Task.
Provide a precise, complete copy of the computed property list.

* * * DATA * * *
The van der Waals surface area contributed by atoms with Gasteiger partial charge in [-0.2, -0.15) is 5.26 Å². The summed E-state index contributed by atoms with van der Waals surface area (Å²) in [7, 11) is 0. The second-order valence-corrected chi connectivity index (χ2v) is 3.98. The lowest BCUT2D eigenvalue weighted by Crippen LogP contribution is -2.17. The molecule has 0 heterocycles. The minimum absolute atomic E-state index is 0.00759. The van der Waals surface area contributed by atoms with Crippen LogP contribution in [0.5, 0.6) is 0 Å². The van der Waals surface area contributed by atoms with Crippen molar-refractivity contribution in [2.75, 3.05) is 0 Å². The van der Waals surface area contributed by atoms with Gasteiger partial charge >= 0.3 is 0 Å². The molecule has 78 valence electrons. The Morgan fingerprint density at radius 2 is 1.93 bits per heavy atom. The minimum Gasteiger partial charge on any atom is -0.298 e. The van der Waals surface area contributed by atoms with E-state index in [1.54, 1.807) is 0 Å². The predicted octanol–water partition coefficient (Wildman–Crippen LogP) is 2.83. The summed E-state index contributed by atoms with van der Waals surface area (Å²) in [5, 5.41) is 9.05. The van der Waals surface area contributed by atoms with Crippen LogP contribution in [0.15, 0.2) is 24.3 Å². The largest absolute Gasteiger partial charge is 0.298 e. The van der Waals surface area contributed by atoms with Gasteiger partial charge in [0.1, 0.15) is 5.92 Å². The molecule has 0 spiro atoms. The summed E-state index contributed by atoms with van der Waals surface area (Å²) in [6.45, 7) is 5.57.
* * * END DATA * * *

The van der Waals surface area contributed by atoms with Gasteiger partial charge in [-0.2, -0.15) is 5.26 Å². The summed E-state index contributed by atoms with van der Waals surface area (Å²) in [7, 11) is 0. The second-order valence-corrected chi connectivity index (χ2v) is 3.98. The lowest BCUT2D eigenvalue weighted by Crippen LogP contribution is -2.17. The molecule has 0 heterocycles. The minimum absolute atomic E-state index is 0.00759. The van der Waals surface area contributed by atoms with Crippen LogP contribution in [0.5, 0.6) is 0 Å². The van der Waals surface area contributed by atoms with Crippen molar-refractivity contribution in [2.75, 3.05) is 0 Å². The van der Waals surface area contributed by atoms with Gasteiger partial charge >= 0.3 is 0 Å². The molecule has 78 valence electrons. The Morgan fingerprint density at radius 2 is 1.93 bits per heavy atom. The minimum Gasteiger partial charge on any atom is -0.298 e. The van der Waals surface area contributed by atoms with E-state index in [1.54, 1.807) is 0 Å². The predicted octanol–water partition coefficient (Wildman–Crippen LogP) is 2.83. The summed E-state index contributed by atoms with van der Waals surface area (Å²) in [5, 5.41) is 9.05. The van der Waals surface area contributed by atoms with Crippen LogP contribution in [0.15, 0.2) is 24.3 Å². The largest absolute Gasteiger partial charge is 0.298 e. The van der Waals surface area contributed by atoms with Gasteiger partial charge in [0.1, 0.15) is 5.92 Å². The molecule has 0 spiro atoms. The summed E-state index contributed by atoms with van der Waals surface area (Å²) in [6.45, 7) is 5.57.